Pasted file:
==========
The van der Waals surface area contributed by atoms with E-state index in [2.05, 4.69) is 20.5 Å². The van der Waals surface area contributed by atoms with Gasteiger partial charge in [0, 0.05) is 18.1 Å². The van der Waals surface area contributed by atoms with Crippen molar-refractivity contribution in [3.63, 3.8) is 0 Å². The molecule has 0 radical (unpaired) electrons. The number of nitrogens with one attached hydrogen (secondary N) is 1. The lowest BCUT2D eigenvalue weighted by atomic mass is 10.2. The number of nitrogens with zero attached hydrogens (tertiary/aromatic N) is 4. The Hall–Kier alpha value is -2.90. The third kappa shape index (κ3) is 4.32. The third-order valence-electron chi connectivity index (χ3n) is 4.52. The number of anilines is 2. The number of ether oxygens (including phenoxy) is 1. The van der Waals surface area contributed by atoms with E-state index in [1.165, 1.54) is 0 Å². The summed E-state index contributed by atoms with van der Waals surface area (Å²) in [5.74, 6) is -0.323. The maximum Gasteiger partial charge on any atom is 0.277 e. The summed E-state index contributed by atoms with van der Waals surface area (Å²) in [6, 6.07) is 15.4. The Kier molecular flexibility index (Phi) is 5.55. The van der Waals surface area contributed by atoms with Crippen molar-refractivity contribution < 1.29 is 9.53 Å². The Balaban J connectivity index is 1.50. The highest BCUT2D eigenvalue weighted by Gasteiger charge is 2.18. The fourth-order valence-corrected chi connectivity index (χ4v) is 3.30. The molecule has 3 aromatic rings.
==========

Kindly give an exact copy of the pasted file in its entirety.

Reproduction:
The van der Waals surface area contributed by atoms with E-state index in [2.05, 4.69) is 20.5 Å². The van der Waals surface area contributed by atoms with Gasteiger partial charge in [0, 0.05) is 18.1 Å². The van der Waals surface area contributed by atoms with Crippen molar-refractivity contribution in [3.63, 3.8) is 0 Å². The molecule has 0 radical (unpaired) electrons. The number of nitrogens with one attached hydrogen (secondary N) is 1. The lowest BCUT2D eigenvalue weighted by atomic mass is 10.2. The number of nitrogens with zero attached hydrogens (tertiary/aromatic N) is 4. The Hall–Kier alpha value is -2.90. The third kappa shape index (κ3) is 4.32. The third-order valence-electron chi connectivity index (χ3n) is 4.52. The number of anilines is 2. The number of ether oxygens (including phenoxy) is 1. The van der Waals surface area contributed by atoms with E-state index in [1.165, 1.54) is 0 Å². The summed E-state index contributed by atoms with van der Waals surface area (Å²) in [5.74, 6) is -0.323. The maximum Gasteiger partial charge on any atom is 0.277 e. The summed E-state index contributed by atoms with van der Waals surface area (Å²) in [6, 6.07) is 15.4. The Kier molecular flexibility index (Phi) is 5.55. The van der Waals surface area contributed by atoms with Crippen molar-refractivity contribution < 1.29 is 9.53 Å². The Balaban J connectivity index is 1.50. The highest BCUT2D eigenvalue weighted by Gasteiger charge is 2.18. The fourth-order valence-corrected chi connectivity index (χ4v) is 3.30. The molecule has 3 aromatic rings.